Right now I cannot trust that any SFWA communication I receive in my mailbox or inbox will not contain grotesque insults to my intelligence or humanity, or the intelligence and humanity of others who do not fit the most privileged moulds. I cannot trust that a person who voices such insults, or who threatens me in however veiled a manner, will be regarded as unprofessional (to say the least) and therefore unwelcome in this “professional” organization. I can trust that I will be vilified by fellow SFWA members for complaining about such treatment, because it’s already happening. Frankly, that’s what’s happened every time a woman of color, or some other member of a marginalized group, has dared to discuss incidents like these. (It happens to white guys who complain too, but do I wonder how often they get death and rape threats for doing so.*) I can also trust that more incidents of blatant bigotry will happen on SFWA’s watch, along with more vilifications of those who protest, because SFWA’s tepid response to this incident will encourage more. It’s not surprising; 10% of SFWA’s membership thinks hate speech, attempts to intimidate, and incitements to violence are OK. (I do not have the luxury, or privilege, of assuming that the people who voted for Mr. Beale did so out of ignorance or anything benign. Reminder: death threats.) And now I can trust that SFWA will remain a haven for many other bigoted embarrasments to the genre, because it cannot even manage to rid itself of the loudest and crudest of them.
And then there’s the bullshit. There have been calls to expel me from SFWA because of my Continuum GoH speech, and/or out of some people’s misguided sense of evenhandedness — because I guess calling for an end to bigotry is the same thing as calling for the disenfranchisement of women and people of color? I can’t really follow the reasoning on that argument, sorry. I have been called a racist for mentioning race and an ageist for mentioning age and “incivil” for airing the dirty laundry of this genre’s history and present, as if pretending hate doesn’t exist is somehow polite. I’ve been told that I provoked Mr. Beale’s attack; that I was “asking for it.” I have quietly seethed while a SFWA officer informed me that they’d sat for several days on a letter I’d asked to have forwarded to the Board — a letter stating that I would cancel my membership if Mr. Beale was not expelled, and why; basically a shorter version of what I’m saying in this blog post — because s/he felt that I had sent it thoughtlessly, in anger. They then urged me to change the “inflammatory” content of the letter, for fear of alienating Board members. I told this person about the threats of violence against me, and that I was fully aware of the potential consequences. Alienating SFWA Board members is the absolute least of them.**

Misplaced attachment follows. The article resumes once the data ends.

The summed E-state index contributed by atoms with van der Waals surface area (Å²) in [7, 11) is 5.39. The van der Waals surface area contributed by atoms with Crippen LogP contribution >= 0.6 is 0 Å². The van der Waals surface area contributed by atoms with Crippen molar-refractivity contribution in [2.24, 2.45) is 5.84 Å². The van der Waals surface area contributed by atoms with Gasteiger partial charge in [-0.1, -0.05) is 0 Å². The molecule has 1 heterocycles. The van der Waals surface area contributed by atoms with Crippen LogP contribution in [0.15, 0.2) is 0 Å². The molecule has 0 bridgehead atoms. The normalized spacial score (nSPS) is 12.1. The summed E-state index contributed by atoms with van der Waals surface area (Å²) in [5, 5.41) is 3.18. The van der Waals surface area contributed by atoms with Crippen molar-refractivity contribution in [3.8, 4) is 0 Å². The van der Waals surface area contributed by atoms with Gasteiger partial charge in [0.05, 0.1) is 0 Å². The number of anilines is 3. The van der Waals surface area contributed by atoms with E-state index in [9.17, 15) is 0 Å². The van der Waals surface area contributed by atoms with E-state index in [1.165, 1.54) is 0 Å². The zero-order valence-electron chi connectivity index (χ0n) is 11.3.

The word “professional” becomes meaningless, past a certain point.
Now let’s get back to that speech which so offended Mr. Beale and his friends.
I’ve been reading about reconciliation processes, these past few weeks — not just Australian Reconciliation but other countries’ attempts to reform themselves after historical evils. The first step of any reconciliation is to acknowledge that a problem exists. SFWA has had repeated opportunities to do so, and failed on almost every occasion. I understand why. We’re a community of geeks, which is a good thing… but geeks are notoriously conflict-averse. Thing is, seeking to avoid conflict is the wrong response in all these situations. Supporting the status quo is not a neutral choice — not in an institution which carries the history of racism, sexism, etc., that SFWA has. There is no neutrality when bigotry is the status quo. By showing any tolerance for bigotry, and by choosing to retain Mr. Beale in any capacity as an organization member, SFWA has made a clear and firm choice… to stagnate. So.
I’m sorry that this hurts Steven Gould, John Scalzi, Rachel Swirsky, and all the other people who I know are working their asses off to save SFWA. I sincerely wish them luck in their efforts. And I am fully aware that my quitting SFWA plays into Mr. Beale’s hands to some degree — though please note that I am not the one who chose how SFWA would respond to his actions. On a purely selfish level I’m sorry that I’ll be losing the value SFWA provides to its members — but right now I’m forced to conclude that 10% is still too much shit for my tastes. Maybe I’ll come back when that percentage is down to 5%, or 1%. Those of you who’ve read this far will need to decide for yourselves how much you can put up with.
* If you’re wondering, I’ve been getting death threats since about the time I started publishing at a pro level. Only gotten the rape threats recently, tho'; progress! Not.
** Since I’ve gotten a lot of questions about this, an FYI: I’ve since had some conversations with folks on SFWA’s Board about this, and have been assured that this person — who is not elected; also, this was with last term’s Board — will be Spoken To and that this sort of gatekeeping won’t happen again. I’m content with that. Also, just a note: you can send a letter to any Board member, and it will get to all of them — or send it to all of them yourself. I wasn’t clear on that at the time.